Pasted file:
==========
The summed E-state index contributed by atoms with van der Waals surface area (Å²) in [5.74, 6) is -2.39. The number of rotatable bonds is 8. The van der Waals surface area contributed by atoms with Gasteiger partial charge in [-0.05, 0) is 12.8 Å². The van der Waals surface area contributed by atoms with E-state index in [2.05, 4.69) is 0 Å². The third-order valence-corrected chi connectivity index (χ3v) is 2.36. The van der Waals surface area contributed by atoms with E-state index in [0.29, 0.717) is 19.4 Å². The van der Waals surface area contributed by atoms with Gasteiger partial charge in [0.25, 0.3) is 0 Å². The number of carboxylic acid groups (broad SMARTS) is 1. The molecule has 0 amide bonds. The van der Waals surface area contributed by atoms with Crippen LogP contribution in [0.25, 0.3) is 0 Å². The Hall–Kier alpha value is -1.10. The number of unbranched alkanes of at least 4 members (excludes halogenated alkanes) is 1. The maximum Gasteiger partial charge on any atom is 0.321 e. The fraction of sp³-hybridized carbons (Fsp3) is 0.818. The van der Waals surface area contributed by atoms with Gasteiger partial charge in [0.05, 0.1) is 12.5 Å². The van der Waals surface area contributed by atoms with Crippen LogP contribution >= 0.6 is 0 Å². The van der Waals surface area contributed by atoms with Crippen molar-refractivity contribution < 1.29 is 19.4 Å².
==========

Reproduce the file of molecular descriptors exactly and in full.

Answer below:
The summed E-state index contributed by atoms with van der Waals surface area (Å²) in [5.74, 6) is -2.39. The number of rotatable bonds is 8. The van der Waals surface area contributed by atoms with Gasteiger partial charge in [-0.05, 0) is 12.8 Å². The van der Waals surface area contributed by atoms with E-state index in [2.05, 4.69) is 0 Å². The third-order valence-corrected chi connectivity index (χ3v) is 2.36. The van der Waals surface area contributed by atoms with E-state index in [0.29, 0.717) is 19.4 Å². The van der Waals surface area contributed by atoms with Gasteiger partial charge in [0.25, 0.3) is 0 Å². The number of carboxylic acid groups (broad SMARTS) is 1. The molecule has 0 amide bonds. The van der Waals surface area contributed by atoms with Crippen LogP contribution in [0.25, 0.3) is 0 Å². The Hall–Kier alpha value is -1.10. The number of unbranched alkanes of at least 4 members (excludes halogenated alkanes) is 1. The maximum Gasteiger partial charge on any atom is 0.321 e. The fraction of sp³-hybridized carbons (Fsp3) is 0.818. The van der Waals surface area contributed by atoms with Gasteiger partial charge in [0.05, 0.1) is 12.5 Å². The van der Waals surface area contributed by atoms with Crippen LogP contribution >= 0.6 is 0 Å². The van der Waals surface area contributed by atoms with Crippen molar-refractivity contribution < 1.29 is 19.4 Å².